In Hustlers, the new movie about a group of strippers who orchestrate an ethically dubious scheme to line their pockets at the expense of male patrons, Jennifer Lopez plays a scheming vixen, but she’s also a tender mentor. As Ramona, she takes Constance Wu’s Destiny under her wing—or, more accurately, into the warmth of her massive fur coat. The younger woman is awestruck by Ramona’s moves and her charm.
Destiny and Ramona make an unlikely but fierce pair from their first meeting in Lorene Scafaria’s film, which is based on Jessica Pressler’s 2015 feature in The Cut. Though the legal and emotional toll of the duo’s swindle eventually wears on them, their connection is genuine, as are the relationships between the other members of the movie’s ensemble. They’re bound together most obviously by their fraudulent schemes, and yet Ramona, Destiny, Mercedes (played by Keke Palmer), and Annabelle (Lili Reinhart) show one another a level of compassion that other people have largely denied them.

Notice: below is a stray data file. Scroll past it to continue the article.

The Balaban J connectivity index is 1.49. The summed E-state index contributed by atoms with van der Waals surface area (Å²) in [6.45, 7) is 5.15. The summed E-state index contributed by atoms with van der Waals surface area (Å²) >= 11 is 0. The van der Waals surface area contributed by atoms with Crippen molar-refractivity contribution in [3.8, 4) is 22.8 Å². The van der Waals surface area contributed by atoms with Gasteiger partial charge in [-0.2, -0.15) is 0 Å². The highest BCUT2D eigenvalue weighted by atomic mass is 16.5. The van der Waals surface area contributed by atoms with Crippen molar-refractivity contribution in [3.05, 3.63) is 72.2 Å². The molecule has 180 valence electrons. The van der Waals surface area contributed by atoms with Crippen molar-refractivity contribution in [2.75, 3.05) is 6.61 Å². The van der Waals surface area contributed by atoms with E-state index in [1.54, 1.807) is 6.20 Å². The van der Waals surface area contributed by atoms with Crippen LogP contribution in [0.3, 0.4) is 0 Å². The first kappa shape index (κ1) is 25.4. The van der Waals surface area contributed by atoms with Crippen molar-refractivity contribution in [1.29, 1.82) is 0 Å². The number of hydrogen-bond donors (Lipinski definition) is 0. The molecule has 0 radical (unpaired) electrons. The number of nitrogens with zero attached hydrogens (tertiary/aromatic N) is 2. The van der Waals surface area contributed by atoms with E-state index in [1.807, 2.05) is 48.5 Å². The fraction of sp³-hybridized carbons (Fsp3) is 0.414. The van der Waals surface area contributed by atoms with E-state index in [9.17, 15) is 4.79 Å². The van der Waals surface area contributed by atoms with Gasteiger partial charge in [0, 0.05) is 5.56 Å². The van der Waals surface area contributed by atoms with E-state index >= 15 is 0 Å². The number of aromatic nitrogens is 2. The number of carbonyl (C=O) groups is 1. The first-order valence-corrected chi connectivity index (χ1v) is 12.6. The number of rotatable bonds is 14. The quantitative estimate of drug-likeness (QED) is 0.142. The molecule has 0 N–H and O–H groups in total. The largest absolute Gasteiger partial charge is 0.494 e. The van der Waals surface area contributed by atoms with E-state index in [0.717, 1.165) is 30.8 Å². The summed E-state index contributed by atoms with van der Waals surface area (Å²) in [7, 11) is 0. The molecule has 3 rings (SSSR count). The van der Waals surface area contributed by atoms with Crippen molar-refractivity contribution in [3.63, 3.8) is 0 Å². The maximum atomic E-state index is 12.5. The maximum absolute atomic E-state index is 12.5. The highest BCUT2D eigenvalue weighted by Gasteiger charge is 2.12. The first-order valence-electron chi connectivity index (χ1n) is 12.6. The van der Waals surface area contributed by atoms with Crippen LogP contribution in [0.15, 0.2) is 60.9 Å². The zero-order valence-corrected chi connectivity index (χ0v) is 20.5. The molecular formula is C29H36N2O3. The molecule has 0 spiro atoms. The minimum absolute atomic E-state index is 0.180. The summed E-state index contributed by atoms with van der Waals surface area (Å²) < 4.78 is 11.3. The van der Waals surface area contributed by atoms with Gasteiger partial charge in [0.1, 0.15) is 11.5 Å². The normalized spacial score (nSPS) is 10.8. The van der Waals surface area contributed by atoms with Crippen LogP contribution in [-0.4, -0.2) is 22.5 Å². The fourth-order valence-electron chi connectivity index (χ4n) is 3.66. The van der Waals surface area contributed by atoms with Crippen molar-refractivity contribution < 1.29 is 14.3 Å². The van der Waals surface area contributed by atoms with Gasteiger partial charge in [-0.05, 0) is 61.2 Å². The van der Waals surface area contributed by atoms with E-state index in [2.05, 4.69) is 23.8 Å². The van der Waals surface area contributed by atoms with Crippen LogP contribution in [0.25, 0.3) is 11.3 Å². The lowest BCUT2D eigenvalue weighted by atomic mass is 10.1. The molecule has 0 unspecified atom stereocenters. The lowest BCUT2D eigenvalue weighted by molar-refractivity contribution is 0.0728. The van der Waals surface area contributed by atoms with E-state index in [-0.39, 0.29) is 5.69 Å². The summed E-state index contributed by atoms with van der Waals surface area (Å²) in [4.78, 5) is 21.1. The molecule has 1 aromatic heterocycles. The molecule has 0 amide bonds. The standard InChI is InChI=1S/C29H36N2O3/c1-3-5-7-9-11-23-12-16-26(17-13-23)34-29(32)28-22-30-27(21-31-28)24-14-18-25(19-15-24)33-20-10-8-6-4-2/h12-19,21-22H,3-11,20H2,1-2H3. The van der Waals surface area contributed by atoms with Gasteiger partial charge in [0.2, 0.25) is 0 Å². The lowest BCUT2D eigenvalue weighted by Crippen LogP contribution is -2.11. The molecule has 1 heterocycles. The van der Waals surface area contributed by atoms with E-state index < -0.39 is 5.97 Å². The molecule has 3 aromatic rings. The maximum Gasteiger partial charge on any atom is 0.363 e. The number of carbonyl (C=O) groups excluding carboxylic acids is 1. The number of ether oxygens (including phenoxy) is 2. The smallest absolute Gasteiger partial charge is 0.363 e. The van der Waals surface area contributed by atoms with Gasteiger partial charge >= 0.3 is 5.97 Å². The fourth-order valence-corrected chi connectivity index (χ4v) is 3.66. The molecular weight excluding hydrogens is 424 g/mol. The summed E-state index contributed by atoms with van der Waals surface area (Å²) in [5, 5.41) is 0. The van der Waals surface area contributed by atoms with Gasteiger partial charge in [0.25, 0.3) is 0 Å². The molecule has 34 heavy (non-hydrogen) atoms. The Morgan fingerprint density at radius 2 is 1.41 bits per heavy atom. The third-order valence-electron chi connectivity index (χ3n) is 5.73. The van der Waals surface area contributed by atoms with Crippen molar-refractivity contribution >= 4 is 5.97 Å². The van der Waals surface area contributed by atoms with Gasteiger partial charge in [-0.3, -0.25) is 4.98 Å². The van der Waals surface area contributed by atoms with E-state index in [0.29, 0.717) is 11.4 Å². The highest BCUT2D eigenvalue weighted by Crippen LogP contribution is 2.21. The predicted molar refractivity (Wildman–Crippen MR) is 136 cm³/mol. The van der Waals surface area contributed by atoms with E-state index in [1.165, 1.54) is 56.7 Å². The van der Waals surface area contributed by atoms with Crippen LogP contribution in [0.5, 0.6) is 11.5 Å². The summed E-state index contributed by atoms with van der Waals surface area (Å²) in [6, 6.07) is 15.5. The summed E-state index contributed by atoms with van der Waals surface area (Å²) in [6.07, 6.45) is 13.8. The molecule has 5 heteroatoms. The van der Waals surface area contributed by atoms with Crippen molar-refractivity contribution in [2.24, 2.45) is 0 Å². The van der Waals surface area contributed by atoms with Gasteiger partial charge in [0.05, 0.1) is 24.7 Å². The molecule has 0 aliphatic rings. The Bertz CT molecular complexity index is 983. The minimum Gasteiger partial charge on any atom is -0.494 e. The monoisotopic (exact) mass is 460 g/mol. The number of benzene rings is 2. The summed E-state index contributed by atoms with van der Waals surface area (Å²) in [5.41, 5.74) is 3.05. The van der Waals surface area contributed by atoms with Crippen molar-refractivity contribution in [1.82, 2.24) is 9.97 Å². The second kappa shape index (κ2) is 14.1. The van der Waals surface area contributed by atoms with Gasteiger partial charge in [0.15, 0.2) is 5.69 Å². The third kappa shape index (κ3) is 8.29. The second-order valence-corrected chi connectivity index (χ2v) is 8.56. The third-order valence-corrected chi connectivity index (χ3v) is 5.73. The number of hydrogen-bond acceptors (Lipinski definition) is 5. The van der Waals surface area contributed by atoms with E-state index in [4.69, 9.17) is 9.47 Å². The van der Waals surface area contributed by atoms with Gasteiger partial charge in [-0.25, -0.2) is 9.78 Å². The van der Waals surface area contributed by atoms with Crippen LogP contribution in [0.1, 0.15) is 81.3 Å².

Hustlers is, on its face, an upbeat true-crime romp full of jazzy dance numbers, flashy mid-2000s fashion, and lurid heists. But Scafaria’s film departs from the tired tropes that animated earlier works about transgressive women, and about strippers in particular. The characters celebrate holidays together and attend family funerals; they swoop in when male partners flee. “I’m so proud of you,” Ramona tells Destiny during one especially festive gathering. “We don’t need anyone else, do we?” Like other recent films about strippers—such as the sultry Magic Mike movies and the earnest Gene Graham documentary released in June, This One’s for the Ladies—Hustlers stands out for its empathetic ethos, and for taking the time to delve into the complex motivations and interpersonal dynamics of its ensemble.